Africa has many good footballers, but because of the key role played by politics, national teams are performing way below their potential. Lack of trust among stakeholders has hampered progress, said coach Volker Finke.
DW: Mr. Finke, for several years you worked as a trainer in Africa. How do you assess the situation and development of football on the continent?
Volker Finke: For more than 20 years it has been repeatedly said that "it will not be long before Africa catches up in terms of infrastructure, there are better training opportunities and African teams can achieve success in major tournaments." But so far this has not happened. When you look behind the scenes, the reasons are always the same: organization and infrastructure.
Can you explain that in more detail?
Football is a reflection of social and political conditions. There is usually no transparency. Many of the financial resources that are initially made available disappear. As a result, for example, the training pitches are in such poor condition that you would rather not let the players train on them so they don't hurt themselves. Bonuses are not paid, and there's no trust between the government, the association and the players. These are the reasons why I do not believe that an African team will get very far at the 2018 World Cup in Russia.
So that means the problems in football are not very different from those in politics. What would have to happen so that African teams can celebrate success at an international level?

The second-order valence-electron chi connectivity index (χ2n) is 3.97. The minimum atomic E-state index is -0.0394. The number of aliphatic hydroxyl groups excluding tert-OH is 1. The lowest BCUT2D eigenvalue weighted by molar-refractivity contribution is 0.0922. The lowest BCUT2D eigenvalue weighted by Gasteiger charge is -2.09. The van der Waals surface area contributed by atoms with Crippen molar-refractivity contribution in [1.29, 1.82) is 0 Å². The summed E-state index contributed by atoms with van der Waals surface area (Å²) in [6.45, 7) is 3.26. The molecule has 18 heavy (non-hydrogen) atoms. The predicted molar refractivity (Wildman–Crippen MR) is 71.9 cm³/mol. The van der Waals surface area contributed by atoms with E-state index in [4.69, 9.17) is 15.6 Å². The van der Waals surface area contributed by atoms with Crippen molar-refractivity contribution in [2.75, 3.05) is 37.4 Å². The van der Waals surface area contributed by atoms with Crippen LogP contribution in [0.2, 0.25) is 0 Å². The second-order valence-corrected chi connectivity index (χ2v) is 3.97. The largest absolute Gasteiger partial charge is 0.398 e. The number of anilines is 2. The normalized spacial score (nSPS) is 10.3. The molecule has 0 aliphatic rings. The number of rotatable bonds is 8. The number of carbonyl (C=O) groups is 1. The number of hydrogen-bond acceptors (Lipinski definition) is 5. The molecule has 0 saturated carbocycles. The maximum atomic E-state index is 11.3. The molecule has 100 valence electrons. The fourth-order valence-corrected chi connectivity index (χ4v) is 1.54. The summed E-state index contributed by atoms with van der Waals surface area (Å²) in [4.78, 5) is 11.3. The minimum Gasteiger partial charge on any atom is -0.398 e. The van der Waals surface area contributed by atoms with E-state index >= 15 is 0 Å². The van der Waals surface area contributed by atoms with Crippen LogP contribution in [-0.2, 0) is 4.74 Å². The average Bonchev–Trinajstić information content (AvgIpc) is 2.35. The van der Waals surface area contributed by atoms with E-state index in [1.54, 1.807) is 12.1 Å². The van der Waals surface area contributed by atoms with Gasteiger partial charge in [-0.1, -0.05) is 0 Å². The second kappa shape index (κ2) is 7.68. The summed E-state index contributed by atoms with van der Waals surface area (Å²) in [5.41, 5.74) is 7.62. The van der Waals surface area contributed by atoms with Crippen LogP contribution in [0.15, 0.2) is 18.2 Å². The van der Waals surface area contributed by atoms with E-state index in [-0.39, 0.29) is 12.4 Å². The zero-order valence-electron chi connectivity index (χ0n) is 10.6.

In my experience, the biggest difficulties come in the final stages of preparations, even though there are smaller problems during qualification stages as well. When you qualify, the fight for big budgets begins. As a rule, in African countries, everything that has to do with the national football team is paid for by the government. The federations do not have enough sponsors and other sources of income to pay the coaches and players' bonuses. As soon as the government provides the money for a big tournament, everybody wants to have a big slice of it. Then a large part of the funds simply disappears. Once the government disburses the money to those responsible for the team, the many people who deal with the cash all feel they have the right to siphon off something before it is sent on.
There are things I have experienced over and over again. For example, after three to four days in training camp, suddenly the hotel closes its doors because the bill has not been paid. Or the bus will not come to the training camp because there is no money to buy fuel. And these are not isolated cases. I flew to Brazil with Cameroon two-and-a-half days later than planned because the payment arrangements were not yet sorted out and the team did not want to set out before things were negotiated. Every country that qualified for Brazil received $8 million (€6.8 million). The government should set up a new transparency program so that this money is used for good preparation comparable to the kind the competition from Europe enjoys. Trust between players, federations and the government needs to be built up. But I find it hard to believe that this is possible.